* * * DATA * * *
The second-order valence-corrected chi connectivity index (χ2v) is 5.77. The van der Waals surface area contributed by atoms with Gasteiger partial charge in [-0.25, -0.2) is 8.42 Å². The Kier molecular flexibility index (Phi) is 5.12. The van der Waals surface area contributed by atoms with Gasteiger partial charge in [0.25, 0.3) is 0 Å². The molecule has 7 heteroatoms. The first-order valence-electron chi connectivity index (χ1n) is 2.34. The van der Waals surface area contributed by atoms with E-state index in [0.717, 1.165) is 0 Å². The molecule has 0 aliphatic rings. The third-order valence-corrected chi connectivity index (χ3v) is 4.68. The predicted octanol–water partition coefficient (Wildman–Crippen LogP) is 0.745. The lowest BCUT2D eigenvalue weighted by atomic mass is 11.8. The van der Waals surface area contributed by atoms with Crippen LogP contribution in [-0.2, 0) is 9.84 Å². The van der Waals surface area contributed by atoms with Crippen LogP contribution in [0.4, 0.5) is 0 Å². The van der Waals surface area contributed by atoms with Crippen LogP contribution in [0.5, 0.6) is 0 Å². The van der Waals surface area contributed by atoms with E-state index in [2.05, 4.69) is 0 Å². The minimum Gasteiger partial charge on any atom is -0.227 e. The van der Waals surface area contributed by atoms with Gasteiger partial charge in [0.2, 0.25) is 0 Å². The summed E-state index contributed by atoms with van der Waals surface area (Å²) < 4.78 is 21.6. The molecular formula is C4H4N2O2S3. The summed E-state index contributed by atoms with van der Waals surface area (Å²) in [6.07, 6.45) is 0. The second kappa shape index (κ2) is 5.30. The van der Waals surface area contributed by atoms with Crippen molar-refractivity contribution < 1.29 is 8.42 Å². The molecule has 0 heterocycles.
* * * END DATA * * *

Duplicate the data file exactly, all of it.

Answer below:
The second-order valence-corrected chi connectivity index (χ2v) is 5.77. The van der Waals surface area contributed by atoms with Gasteiger partial charge in [-0.25, -0.2) is 8.42 Å². The Kier molecular flexibility index (Phi) is 5.12. The van der Waals surface area contributed by atoms with Gasteiger partial charge in [0.25, 0.3) is 0 Å². The molecule has 7 heteroatoms. The first-order valence-electron chi connectivity index (χ1n) is 2.34. The van der Waals surface area contributed by atoms with E-state index in [0.717, 1.165) is 0 Å². The molecule has 0 aliphatic rings. The third-order valence-corrected chi connectivity index (χ3v) is 4.68. The predicted octanol–water partition coefficient (Wildman–Crippen LogP) is 0.745. The lowest BCUT2D eigenvalue weighted by atomic mass is 11.8. The van der Waals surface area contributed by atoms with Crippen LogP contribution in [-0.2, 0) is 9.84 Å². The van der Waals surface area contributed by atoms with Crippen LogP contribution in [0.4, 0.5) is 0 Å². The van der Waals surface area contributed by atoms with Crippen LogP contribution in [0.5, 0.6) is 0 Å². The van der Waals surface area contributed by atoms with E-state index in [2.05, 4.69) is 0 Å². The minimum Gasteiger partial charge on any atom is -0.227 e. The van der Waals surface area contributed by atoms with Gasteiger partial charge in [0.2, 0.25) is 0 Å². The summed E-state index contributed by atoms with van der Waals surface area (Å²) < 4.78 is 21.6. The molecular formula is C4H4N2O2S3. The summed E-state index contributed by atoms with van der Waals surface area (Å²) in [6.07, 6.45) is 0. The second kappa shape index (κ2) is 5.30. The van der Waals surface area contributed by atoms with Crippen molar-refractivity contribution < 1.29 is 8.42 Å². The molecule has 0 heterocycles.